A Look At Hollywood’s History Of Cults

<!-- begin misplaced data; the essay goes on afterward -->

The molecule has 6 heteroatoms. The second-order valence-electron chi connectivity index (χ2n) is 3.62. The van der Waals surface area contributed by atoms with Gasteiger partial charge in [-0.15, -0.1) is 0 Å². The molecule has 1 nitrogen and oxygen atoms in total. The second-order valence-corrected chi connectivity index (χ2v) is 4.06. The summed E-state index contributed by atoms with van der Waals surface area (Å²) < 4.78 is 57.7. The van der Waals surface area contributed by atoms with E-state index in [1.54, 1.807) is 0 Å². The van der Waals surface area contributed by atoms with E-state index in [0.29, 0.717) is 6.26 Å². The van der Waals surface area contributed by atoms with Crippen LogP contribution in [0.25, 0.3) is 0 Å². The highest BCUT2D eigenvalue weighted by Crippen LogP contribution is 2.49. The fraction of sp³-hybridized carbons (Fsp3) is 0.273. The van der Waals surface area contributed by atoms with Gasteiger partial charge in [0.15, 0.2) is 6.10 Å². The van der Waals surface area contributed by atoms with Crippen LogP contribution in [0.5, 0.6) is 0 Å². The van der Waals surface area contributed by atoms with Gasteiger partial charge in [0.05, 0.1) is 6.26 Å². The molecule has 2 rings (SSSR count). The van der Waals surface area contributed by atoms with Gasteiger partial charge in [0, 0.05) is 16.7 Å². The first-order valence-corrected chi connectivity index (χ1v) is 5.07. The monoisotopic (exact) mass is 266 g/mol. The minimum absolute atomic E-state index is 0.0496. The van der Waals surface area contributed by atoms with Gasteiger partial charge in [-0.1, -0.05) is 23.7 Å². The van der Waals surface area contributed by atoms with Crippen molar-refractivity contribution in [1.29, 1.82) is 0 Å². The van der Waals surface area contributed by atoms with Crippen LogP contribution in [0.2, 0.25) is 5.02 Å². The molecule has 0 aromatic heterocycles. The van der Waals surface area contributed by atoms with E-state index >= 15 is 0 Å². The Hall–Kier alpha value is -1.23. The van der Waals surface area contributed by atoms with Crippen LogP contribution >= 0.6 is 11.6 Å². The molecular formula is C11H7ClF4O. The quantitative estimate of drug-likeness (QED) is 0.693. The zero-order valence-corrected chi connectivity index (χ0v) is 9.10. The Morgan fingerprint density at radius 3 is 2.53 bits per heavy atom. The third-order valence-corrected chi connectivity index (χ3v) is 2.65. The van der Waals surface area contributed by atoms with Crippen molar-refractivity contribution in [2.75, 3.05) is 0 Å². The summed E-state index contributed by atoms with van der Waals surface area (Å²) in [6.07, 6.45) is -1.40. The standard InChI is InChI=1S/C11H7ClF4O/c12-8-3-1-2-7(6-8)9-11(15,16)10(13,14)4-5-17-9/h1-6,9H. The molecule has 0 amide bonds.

California has long been the go-to place for physical and mental rejuvenation. At the turn of the 20th century, doctors prescribed moving to Los Angeles as a cure for people with chronic ailments as varied as arthritis and mental-health issues. Since so many flocked to the West Coast to be saved, both emotionally and physically, it naturally follows that the area also attracted plenty of healers. It’s no mystery why, even today, new movements are constantly cropping up. We want to feel good, and we want something exciting to believe in. Our fascination with cults and their powerful leaders cannot be tamed. So what defines one? There are several things that are necessary in building a cult: an alternative ideology, often looked at as a new, better way of living; devoted followers who are willing to give up their previous life for the cause; and most importantly, a charismatic leader whose belief system goes unchecked. Jodi Wille, co-director of the documentary The Source Family, sums up just what makes cults so fascinating: "Cults are easily misunderstood or even demonized, not because they are inherently dangerous, but because they are powerful and radically subversive," she told us. "They speak to our deepest desires and provide compelling, meaningful alternatives to the dominant culture.” But of course, the question arises: How do so many people get mixed up with cults? "Many of these groups are led by a charismatic leader and center around a kind of revelatory spirituality — a radical, ecstatic, direct spiritual experience. This experience can be so powerful, it leads a person to change the way they see everything, as they realize they’re more than what the dominant society tells them they are. This is perhaps the most dangerous, and the most powerful, aspect of being in a cult. At their essence, even with their flawed, high-risk aspects, these groups provide opportunities for personal and, ultimately, cultural transformation,” says Wille. So now that you've got a little background, let's dive into the nitty-gritty — it's time to explore Los Angeles’ legendary connection to religious and mystical movements.